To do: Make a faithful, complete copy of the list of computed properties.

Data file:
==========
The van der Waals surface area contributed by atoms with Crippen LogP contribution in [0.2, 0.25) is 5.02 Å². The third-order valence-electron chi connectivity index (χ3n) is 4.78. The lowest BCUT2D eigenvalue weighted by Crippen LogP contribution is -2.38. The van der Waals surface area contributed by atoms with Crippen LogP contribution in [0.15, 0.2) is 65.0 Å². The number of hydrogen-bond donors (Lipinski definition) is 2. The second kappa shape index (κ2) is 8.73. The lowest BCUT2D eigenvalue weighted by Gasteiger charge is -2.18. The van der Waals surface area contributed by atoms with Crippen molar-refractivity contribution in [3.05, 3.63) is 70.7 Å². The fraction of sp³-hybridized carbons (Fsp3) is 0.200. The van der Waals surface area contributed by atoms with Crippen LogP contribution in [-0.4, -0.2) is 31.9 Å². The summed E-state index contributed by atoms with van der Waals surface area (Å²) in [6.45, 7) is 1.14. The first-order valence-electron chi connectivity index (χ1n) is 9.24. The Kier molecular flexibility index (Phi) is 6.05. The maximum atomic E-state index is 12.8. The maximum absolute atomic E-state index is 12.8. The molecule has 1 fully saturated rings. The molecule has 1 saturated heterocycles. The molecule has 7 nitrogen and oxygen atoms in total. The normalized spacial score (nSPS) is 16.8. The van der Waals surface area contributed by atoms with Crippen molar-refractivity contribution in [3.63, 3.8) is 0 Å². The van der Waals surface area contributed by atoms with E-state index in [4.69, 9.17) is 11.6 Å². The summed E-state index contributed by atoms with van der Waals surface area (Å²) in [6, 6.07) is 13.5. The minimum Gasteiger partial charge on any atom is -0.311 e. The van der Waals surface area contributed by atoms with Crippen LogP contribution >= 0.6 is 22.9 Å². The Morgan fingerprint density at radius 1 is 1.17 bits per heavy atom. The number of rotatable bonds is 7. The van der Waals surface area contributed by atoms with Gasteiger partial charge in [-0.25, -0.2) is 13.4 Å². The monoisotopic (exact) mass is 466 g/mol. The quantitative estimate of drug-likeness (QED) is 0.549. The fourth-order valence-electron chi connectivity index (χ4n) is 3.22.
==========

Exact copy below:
The van der Waals surface area contributed by atoms with Crippen LogP contribution in [0.2, 0.25) is 5.02 Å². The third-order valence-electron chi connectivity index (χ3n) is 4.78. The lowest BCUT2D eigenvalue weighted by Crippen LogP contribution is -2.38. The van der Waals surface area contributed by atoms with Crippen LogP contribution in [0.15, 0.2) is 65.0 Å². The number of hydrogen-bond donors (Lipinski definition) is 2. The second kappa shape index (κ2) is 8.73. The lowest BCUT2D eigenvalue weighted by Gasteiger charge is -2.18. The van der Waals surface area contributed by atoms with Crippen molar-refractivity contribution in [3.05, 3.63) is 70.7 Å². The fraction of sp³-hybridized carbons (Fsp3) is 0.200. The van der Waals surface area contributed by atoms with Crippen LogP contribution in [-0.4, -0.2) is 31.9 Å². The summed E-state index contributed by atoms with van der Waals surface area (Å²) in [6.45, 7) is 1.14. The first-order valence-electron chi connectivity index (χ1n) is 9.24. The Kier molecular flexibility index (Phi) is 6.05. The maximum atomic E-state index is 12.8. The maximum absolute atomic E-state index is 12.8. The molecule has 1 fully saturated rings. The molecule has 1 saturated heterocycles. The molecule has 7 nitrogen and oxygen atoms in total. The normalized spacial score (nSPS) is 16.8. The van der Waals surface area contributed by atoms with Crippen molar-refractivity contribution in [3.63, 3.8) is 0 Å². The van der Waals surface area contributed by atoms with E-state index in [4.69, 9.17) is 11.6 Å². The summed E-state index contributed by atoms with van der Waals surface area (Å²) in [6, 6.07) is 13.5. The minimum Gasteiger partial charge on any atom is -0.311 e. The van der Waals surface area contributed by atoms with Crippen LogP contribution >= 0.6 is 22.9 Å². The Morgan fingerprint density at radius 1 is 1.17 bits per heavy atom. The number of rotatable bonds is 7. The van der Waals surface area contributed by atoms with Gasteiger partial charge in [-0.25, -0.2) is 13.4 Å². The monoisotopic (exact) mass is 466 g/mol. The quantitative estimate of drug-likeness (QED) is 0.549. The fourth-order valence-electron chi connectivity index (χ4n) is 3.22.